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Posts Tagged ‘Moebius.’

Moebius and the Key of Dreams

October 21, 2015 | by

Jean Giraud at the exhibition “Moebius-Transe-Forme,” in 2001. Courtesy Fondation Cartier pour l’art contemporain.

Jean Giraud, aka Moebius, at the exhibition “Moebius-Transe-Forme,” in 2001. Courtesy Fondation Cartier pour l’art contemporain.

“Even when you reach a certain level of success,” Jean Giraud once said, “there’s still this desire to break the established rules and be a bit of a delinquent.” The cheerfully libertine Frenchman spoke those words in his early seventies, just two years before his death in 2012, but he had voiced similar sentiments throughout most of his adult life. He was already established as an extraordinarily gifted comic-strip artist in his twenties, having created, with writer Jean-Michel Charlier, the immensely popular Western series Blueberry, which he signed as “Gir”; he nonetheless found himself intermittently beset by that restless desire to be “a bit of a delinquent.” A decade later, partly inspired by his infatuation with American underground comics and their countercultural freedom, that restlessness produced a creative eruption, a second artistic identity, and a second pseudonym: Moebius.

Blueberry remained Giraud’s most bankable project in Europe, but from the seventies onward he used its success to underwrite his more outré impulses as solo auteur Moebius. With virtuoso line work, relentless experimentation, and radical shifts of style, his fantastical works proffered a bouquet that could include the dark, the erotic, the whimsical, the intellectual, the bawdy, the scathing, the humorous, and the philosophical in countless, often chance, combinations. Characteristically, he did not leave a neatly ordered oeuvre; instead of a manicured garden of civilized delights, we find a multiverse of astonishing impulses. Read More »

A Week in Culture: Dan Nadel, Publisher, Part 2

November 23, 2010 | by

This is the second installment of Nadel’s culture diary. Click here to read part 1.


I realize this journal is meant to be cultural, but I swear, a ton of my daily doings are more like the “business” of culture. Or like being the janitor of the business. Or something. That’s what I did for most of the day until I went to Penn Station to pick up Brian and Christopher. A couple sandwiches later, we were en route to a bookstore in Williamsburg, where the guys did a stock signing. This is when authors sign a stack of books so customers will, hopefully, buy them faster.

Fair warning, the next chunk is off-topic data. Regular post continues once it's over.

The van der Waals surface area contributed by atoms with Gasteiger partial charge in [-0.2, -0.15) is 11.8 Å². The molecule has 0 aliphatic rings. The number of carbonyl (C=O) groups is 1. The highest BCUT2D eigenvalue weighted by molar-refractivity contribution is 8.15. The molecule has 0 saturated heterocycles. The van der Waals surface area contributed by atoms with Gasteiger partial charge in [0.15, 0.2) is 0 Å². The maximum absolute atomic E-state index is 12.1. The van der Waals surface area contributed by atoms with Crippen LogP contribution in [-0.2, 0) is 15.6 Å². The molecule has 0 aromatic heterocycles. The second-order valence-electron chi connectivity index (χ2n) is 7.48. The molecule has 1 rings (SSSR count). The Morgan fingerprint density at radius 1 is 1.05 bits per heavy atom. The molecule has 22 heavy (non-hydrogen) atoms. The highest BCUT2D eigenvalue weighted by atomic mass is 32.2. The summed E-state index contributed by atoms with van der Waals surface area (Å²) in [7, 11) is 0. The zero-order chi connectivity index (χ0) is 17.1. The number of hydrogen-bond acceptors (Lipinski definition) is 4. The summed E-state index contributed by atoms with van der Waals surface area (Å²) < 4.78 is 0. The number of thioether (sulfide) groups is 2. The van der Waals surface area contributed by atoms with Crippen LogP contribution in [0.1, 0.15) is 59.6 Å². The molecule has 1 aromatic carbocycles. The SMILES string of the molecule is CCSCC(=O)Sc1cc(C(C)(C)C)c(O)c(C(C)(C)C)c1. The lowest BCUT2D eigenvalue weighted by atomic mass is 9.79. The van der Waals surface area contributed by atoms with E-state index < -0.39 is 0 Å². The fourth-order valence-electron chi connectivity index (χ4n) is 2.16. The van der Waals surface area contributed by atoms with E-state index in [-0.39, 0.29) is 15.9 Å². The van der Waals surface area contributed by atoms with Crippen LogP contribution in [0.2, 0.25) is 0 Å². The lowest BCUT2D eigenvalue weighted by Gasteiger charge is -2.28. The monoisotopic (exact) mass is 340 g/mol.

Then it was dinner with Gary Panter, his wife, Helene Silverman (designer of many of my books), and their daughter, Olive. The two dudes love Gary as a spiritual north star of sorts, and Gary has, after thirty-five years, finally found artistic progeny he can be proud of. It’s a lovefest.

We always look at stuff together. Piles of stuff. Today’s piles consisted of books and ephemera by Jack Kirby, Mike Kelley, Willy Fleckhaus, Heinz Edelmann, Irwin Hasen, Troy Brauntuch, and Moebius.

Stray thought: The problem (or, flipped, the pleasure) of being involved with a funky little subculture like comic books is that you have to deal with a level of absurdity so high that it’s like the gods are constantly fucking with you just for kicks. In other words, ninety percent of the “serious” books on the topic have introductions by TV stars or are filled with absurd claims of greatness. Rarely are comics left alone to be a medium unto itself.


I really admire good publicists. This week, oddly, I’m just a pale imitation of one, but it’s hard to both hustle these books and the authors and also, y’know, think about them, too. Or, uh, think about anything else at all.

Morning finds the guys asleep on my living-room floor. They’re both kinda tall, so they take up an absurd amount of space in the room. Over coffee and tea we have a friendly nerdfest in the morning discussing something Dan Clowes recently said to the effect of reconciling himself to the reality of comics history. Which is to say, understanding that there are few thoroughly “great” works or artists to be found, as in film or literature. There aren’t many Jim Thompsons or Philip Dicks to “rediscover” and tout as transcending their genres. Instead, we pick through the bins for a great storytelling device or wonky approach to drawing, or some freakishly good art-text combo by a hack, picking our pleasures and fascinations within a single comic book or even just an eight-page story.

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